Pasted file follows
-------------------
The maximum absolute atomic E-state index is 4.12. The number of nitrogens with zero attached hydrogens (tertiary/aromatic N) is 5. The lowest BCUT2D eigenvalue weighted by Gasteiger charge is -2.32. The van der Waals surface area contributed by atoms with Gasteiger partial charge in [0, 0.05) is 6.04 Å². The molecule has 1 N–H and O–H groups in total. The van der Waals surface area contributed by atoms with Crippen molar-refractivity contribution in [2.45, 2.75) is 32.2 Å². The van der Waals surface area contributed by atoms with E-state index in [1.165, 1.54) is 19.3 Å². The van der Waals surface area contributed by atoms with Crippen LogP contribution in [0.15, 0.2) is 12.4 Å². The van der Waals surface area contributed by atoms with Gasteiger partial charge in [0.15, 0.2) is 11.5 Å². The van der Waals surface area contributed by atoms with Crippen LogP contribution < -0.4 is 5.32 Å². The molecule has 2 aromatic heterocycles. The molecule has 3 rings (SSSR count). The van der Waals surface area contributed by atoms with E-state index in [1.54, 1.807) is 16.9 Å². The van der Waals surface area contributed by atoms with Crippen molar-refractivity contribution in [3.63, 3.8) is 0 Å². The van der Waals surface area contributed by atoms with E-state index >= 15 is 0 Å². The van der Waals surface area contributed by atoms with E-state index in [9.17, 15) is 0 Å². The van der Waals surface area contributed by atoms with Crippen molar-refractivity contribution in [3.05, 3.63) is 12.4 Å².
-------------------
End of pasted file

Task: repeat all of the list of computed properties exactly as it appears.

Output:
The maximum absolute atomic E-state index is 4.12. The number of nitrogens with zero attached hydrogens (tertiary/aromatic N) is 5. The lowest BCUT2D eigenvalue weighted by Gasteiger charge is -2.32. The van der Waals surface area contributed by atoms with Gasteiger partial charge in [0, 0.05) is 6.04 Å². The molecule has 1 N–H and O–H groups in total. The van der Waals surface area contributed by atoms with Crippen molar-refractivity contribution in [2.45, 2.75) is 32.2 Å². The van der Waals surface area contributed by atoms with E-state index in [1.165, 1.54) is 19.3 Å². The van der Waals surface area contributed by atoms with Crippen LogP contribution in [0.15, 0.2) is 12.4 Å². The van der Waals surface area contributed by atoms with Gasteiger partial charge in [0.15, 0.2) is 11.5 Å². The van der Waals surface area contributed by atoms with Crippen LogP contribution < -0.4 is 5.32 Å². The molecule has 2 aromatic heterocycles. The molecule has 3 rings (SSSR count). The van der Waals surface area contributed by atoms with E-state index in [1.54, 1.807) is 16.9 Å². The van der Waals surface area contributed by atoms with Crippen molar-refractivity contribution in [3.63, 3.8) is 0 Å². The van der Waals surface area contributed by atoms with E-state index >= 15 is 0 Å². The van der Waals surface area contributed by atoms with E-state index in [9.17, 15) is 0 Å². The van der Waals surface area contributed by atoms with Crippen molar-refractivity contribution in [3.05, 3.63) is 12.4 Å².